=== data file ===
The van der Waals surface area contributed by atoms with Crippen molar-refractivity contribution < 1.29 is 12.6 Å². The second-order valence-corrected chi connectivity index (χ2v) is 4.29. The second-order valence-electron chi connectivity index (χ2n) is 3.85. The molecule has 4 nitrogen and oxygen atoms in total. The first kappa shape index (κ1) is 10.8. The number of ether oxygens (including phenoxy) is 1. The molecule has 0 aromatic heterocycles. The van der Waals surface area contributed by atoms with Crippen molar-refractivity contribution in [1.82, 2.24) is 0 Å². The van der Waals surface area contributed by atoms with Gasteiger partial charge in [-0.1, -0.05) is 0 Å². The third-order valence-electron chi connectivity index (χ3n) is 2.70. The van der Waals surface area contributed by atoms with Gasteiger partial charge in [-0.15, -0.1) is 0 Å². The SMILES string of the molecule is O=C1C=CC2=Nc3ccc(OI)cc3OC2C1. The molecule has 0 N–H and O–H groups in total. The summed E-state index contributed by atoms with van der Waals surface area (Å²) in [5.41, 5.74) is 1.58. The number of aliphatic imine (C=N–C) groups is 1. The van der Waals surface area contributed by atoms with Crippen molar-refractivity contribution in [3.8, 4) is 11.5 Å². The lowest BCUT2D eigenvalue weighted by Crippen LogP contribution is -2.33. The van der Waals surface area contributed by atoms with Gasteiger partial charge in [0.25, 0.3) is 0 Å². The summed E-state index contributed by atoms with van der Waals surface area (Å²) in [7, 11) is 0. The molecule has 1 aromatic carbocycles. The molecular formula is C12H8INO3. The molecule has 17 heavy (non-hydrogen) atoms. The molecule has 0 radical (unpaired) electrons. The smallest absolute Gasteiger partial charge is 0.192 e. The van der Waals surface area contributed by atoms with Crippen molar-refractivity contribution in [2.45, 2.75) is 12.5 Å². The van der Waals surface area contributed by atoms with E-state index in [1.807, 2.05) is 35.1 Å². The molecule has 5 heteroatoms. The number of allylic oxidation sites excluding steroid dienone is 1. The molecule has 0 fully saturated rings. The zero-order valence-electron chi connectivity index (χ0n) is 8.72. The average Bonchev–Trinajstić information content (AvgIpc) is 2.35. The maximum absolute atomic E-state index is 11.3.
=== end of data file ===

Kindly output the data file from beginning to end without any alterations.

The van der Waals surface area contributed by atoms with Crippen molar-refractivity contribution < 1.29 is 12.6 Å². The second-order valence-corrected chi connectivity index (χ2v) is 4.29. The second-order valence-electron chi connectivity index (χ2n) is 3.85. The molecule has 4 nitrogen and oxygen atoms in total. The first kappa shape index (κ1) is 10.8. The number of ether oxygens (including phenoxy) is 1. The molecule has 0 aromatic heterocycles. The van der Waals surface area contributed by atoms with Crippen molar-refractivity contribution in [1.82, 2.24) is 0 Å². The van der Waals surface area contributed by atoms with Gasteiger partial charge in [-0.1, -0.05) is 0 Å². The third-order valence-electron chi connectivity index (χ3n) is 2.70. The van der Waals surface area contributed by atoms with Gasteiger partial charge in [-0.15, -0.1) is 0 Å². The SMILES string of the molecule is O=C1C=CC2=Nc3ccc(OI)cc3OC2C1. The molecule has 0 N–H and O–H groups in total. The summed E-state index contributed by atoms with van der Waals surface area (Å²) in [5.41, 5.74) is 1.58. The number of aliphatic imine (C=N–C) groups is 1. The van der Waals surface area contributed by atoms with Crippen molar-refractivity contribution in [3.8, 4) is 11.5 Å². The lowest BCUT2D eigenvalue weighted by Crippen LogP contribution is -2.33. The van der Waals surface area contributed by atoms with Gasteiger partial charge in [0.25, 0.3) is 0 Å². The summed E-state index contributed by atoms with van der Waals surface area (Å²) in [7, 11) is 0. The molecule has 1 aromatic carbocycles. The molecular formula is C12H8INO3. The molecule has 17 heavy (non-hydrogen) atoms. The molecule has 0 radical (unpaired) electrons. The smallest absolute Gasteiger partial charge is 0.192 e. The van der Waals surface area contributed by atoms with Crippen molar-refractivity contribution in [2.45, 2.75) is 12.5 Å². The van der Waals surface area contributed by atoms with E-state index in [1.807, 2.05) is 35.1 Å². The molecule has 5 heteroatoms. The number of allylic oxidation sites excluding steroid dienone is 1. The molecule has 0 fully saturated rings. The zero-order valence-electron chi connectivity index (χ0n) is 8.72. The average Bonchev–Trinajstić information content (AvgIpc) is 2.35. The maximum absolute atomic E-state index is 11.3.